Global manufacturing SO2 emissions: does trade matter?
- Jean-Marie GretherAffiliated withUniversity of Neuchâtel Email author
- , Nicole A. MathysAffiliated withSwiss Federal Office of Energy (Berne) and University of Neuchâtel
- , Jaime de MeloAffiliated withCERDI and CEPR, Départment d’économie politique, University of Geneva
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A growth-decomposition (scale, technique and composition effect) covering 62 countries and seven manufacturing sectors over the 1990–2000 period shows that trade, through reallocations of activities across countries, has contributed to a 2–3% decrease in world SO2 emissions. However, when compared to a constructed counterfactual no-trade benchmark, depending on the base year, trade would have contributed to a 3–10% increase in emissions. Finally adding emissions coming from trade-related transport activities, global emissions are increased through trade by 16% in 1990 and 13% in 2000, the decline being largely attributable to a shift of dirty activities towards cleaner countries.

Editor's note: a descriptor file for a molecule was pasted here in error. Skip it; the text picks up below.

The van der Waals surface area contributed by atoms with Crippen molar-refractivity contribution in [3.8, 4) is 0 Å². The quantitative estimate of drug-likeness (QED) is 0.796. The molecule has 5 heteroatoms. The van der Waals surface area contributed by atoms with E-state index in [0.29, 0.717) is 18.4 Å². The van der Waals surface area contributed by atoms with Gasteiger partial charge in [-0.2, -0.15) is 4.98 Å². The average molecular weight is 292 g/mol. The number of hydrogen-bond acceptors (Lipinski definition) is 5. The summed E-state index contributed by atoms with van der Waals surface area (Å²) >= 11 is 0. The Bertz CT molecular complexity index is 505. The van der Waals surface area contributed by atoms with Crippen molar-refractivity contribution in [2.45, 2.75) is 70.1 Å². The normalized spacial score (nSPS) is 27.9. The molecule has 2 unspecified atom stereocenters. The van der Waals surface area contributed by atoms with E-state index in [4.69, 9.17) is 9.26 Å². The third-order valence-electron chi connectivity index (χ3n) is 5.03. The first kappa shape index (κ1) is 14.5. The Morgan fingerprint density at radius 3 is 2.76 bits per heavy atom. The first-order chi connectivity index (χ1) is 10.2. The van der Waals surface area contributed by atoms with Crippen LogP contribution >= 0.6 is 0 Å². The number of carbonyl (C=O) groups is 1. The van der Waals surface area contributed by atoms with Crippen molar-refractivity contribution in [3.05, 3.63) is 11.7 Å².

KeywordsEmbodied emissions in trade Environment Growth decomposition Transport World trade
JEL ClassificationF18 Q56
- Global manufacturing SO2 emissions: does trade matter?
Review of World Economics
Volume 145, Issue 4 , pp 713-729
- Cover Date
- Print ISSN
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- Embodied emissions in trade
- Growth decomposition
- World trade
- Industry Sectors
- Author Affiliations
- 1. University of Neuchâtel, Pierre-à-Mazel 7, 2000, Neuchâtel, Switzerland
- 2. Swiss Federal Office of Energy (Berne) and University of Neuchâtel, Pierre-à-Mazel 7, 2000, Neuchâtel, Switzerland
- 3. CERDI and CEPR, Départment d’économie politique, University of Geneva, Uni Mail, 40 bd du Pont d’Arve, 1211, Genève 4, Switzerland